Mental Health Awareness Week 2021
For Mental Health Awareness Week we are sharing activities from Bottisham Community Primary School and raising awareness of how nature can be helpful in supporting good mental health. Many of our other schools are also raising awareness of mental health through activities with their pupils, on their websites and through their social media accounts.
This week, Bottisham Community Primary School began with a whole school assembly finding out about how connecting with nature can have a positive impact on our mental health.
Additionally, each day we are sharing tips and ideas as follows:
- Try to make a habit of connecting with nature every day. Stop to listen to birdsong, smell the freshly cut grass, take care of a house plant, notice the trees and flowers around you. Take a moment to appreciate these simple connections.
Another great way to connect with nature is for your family to become expert tree trackers. This is possible with the free tree ID App from The Woodland Trust. It features over 70 British trees and helps you learn how to identify them by their twigs, bark, leaves and fruits.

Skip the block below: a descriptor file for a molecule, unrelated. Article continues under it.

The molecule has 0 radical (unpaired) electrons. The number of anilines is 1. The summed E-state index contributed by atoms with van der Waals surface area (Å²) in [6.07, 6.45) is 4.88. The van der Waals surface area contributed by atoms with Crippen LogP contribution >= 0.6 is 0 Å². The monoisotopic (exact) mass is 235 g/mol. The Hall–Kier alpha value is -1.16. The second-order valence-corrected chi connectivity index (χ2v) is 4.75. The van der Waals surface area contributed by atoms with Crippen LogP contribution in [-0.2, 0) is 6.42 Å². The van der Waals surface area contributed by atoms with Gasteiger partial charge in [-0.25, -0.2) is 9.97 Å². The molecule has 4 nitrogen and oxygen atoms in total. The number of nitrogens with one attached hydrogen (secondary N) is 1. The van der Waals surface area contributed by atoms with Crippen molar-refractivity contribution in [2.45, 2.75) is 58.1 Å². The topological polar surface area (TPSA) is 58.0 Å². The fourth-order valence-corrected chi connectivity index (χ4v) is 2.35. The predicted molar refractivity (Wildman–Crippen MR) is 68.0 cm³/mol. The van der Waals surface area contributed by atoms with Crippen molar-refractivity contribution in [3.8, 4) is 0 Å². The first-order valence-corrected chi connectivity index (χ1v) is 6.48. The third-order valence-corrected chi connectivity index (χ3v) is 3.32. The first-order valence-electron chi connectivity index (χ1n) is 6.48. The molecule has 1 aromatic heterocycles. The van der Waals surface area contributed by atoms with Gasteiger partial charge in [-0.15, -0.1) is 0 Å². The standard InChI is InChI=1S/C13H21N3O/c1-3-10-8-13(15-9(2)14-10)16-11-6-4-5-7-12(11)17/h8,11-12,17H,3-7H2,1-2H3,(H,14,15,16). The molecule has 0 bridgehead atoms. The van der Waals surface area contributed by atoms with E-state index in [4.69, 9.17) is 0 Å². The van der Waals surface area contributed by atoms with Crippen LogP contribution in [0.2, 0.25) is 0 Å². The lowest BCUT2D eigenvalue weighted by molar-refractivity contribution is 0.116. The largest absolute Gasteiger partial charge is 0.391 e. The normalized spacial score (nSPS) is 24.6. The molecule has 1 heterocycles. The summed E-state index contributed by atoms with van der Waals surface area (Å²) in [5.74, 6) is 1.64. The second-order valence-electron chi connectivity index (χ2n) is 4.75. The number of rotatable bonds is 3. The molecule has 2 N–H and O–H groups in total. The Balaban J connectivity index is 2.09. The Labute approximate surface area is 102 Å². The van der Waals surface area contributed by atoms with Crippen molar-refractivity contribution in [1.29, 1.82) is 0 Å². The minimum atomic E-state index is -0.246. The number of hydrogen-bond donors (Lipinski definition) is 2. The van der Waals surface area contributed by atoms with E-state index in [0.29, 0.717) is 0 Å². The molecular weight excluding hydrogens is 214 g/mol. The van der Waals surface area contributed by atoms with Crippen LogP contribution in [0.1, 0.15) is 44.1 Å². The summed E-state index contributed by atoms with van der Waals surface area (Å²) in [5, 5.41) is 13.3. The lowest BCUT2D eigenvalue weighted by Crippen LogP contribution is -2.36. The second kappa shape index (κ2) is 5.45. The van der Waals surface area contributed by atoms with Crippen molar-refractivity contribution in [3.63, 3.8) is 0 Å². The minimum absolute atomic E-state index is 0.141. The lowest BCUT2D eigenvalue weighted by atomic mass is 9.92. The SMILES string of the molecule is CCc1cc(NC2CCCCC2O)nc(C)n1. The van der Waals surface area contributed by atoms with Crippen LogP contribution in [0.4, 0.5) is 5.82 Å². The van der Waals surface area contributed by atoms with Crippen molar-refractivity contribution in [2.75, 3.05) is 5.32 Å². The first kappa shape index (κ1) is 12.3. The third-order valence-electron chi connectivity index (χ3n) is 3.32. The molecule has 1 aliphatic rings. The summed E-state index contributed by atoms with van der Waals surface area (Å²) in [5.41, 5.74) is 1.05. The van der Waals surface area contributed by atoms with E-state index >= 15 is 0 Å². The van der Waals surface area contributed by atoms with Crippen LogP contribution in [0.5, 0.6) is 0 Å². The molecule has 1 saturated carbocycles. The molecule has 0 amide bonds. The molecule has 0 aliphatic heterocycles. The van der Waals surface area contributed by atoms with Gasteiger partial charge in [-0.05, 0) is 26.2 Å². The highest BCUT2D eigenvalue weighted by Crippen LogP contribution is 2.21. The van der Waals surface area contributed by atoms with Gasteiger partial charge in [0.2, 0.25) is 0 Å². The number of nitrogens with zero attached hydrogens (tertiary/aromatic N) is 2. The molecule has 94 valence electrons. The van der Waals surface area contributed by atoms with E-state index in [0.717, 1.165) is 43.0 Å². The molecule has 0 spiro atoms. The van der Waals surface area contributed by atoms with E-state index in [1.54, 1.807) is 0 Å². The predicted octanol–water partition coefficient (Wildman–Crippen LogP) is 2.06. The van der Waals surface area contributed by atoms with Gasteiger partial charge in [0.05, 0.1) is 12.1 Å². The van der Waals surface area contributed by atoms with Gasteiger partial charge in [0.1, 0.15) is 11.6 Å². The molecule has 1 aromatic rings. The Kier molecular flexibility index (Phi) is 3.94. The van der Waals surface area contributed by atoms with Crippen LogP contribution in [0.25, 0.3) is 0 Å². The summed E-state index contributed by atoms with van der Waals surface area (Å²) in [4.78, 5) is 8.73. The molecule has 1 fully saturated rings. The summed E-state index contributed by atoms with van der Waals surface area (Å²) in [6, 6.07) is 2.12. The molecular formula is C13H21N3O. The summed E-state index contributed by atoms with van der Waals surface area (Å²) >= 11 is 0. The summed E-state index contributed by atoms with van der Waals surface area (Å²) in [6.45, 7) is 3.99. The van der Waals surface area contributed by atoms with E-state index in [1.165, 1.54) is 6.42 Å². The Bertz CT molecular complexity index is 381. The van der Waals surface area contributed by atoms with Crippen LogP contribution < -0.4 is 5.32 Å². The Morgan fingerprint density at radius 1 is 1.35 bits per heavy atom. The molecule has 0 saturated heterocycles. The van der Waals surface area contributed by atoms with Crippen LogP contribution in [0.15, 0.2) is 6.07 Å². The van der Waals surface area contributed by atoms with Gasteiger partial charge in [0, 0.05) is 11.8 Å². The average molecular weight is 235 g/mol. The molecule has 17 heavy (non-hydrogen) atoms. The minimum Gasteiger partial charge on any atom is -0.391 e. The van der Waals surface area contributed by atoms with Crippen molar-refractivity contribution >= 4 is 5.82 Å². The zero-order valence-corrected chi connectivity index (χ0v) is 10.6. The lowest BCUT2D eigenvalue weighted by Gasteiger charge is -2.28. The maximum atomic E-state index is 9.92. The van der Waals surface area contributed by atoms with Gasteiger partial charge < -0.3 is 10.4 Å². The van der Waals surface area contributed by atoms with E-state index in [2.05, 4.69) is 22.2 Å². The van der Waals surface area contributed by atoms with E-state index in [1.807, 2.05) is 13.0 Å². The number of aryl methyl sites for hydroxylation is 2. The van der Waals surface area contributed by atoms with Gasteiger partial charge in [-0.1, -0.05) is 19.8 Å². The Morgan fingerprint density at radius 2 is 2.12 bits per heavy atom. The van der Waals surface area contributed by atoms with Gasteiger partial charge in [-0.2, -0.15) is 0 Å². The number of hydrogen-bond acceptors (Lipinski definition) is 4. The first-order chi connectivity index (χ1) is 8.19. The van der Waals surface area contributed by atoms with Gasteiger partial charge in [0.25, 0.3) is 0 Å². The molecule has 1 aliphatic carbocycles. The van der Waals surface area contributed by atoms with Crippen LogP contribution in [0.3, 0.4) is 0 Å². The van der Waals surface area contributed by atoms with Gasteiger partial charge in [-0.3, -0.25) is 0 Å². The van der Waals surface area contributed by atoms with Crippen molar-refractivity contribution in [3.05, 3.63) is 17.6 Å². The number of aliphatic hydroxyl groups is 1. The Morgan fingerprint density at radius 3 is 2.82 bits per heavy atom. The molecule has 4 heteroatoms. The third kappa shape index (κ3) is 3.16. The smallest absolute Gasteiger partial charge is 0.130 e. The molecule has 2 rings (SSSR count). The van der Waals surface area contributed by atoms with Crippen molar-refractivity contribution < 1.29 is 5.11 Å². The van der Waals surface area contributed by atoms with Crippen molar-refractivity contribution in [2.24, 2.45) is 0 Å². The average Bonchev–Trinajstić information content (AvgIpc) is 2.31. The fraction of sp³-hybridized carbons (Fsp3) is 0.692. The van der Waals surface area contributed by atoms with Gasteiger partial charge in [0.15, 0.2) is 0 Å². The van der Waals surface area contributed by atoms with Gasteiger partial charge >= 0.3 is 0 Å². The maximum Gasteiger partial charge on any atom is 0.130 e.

Eat Well: there are strong links between what we eat and how we feel, for example, caffeine and sugar are well-known to have an immediate effect.But food can also have a long-lasting effect on your mental health. Your brain needs a mix of nutrients to stay healthy and function well, just like the other organs in your body.A diet that is good for your physical health is also good for your mental health. A healthy diet includes:• Lots of different types of fruit and vegetables• Wholegrain cereals and bread• Nuts and seeds• Dairy products• Oily fish• Plenty of water.
There are more ideas of how to connect with nature on the the Mental Health Foundation website. We are also posting how to #connectwithnature daily on our social media pages @AnglianLearning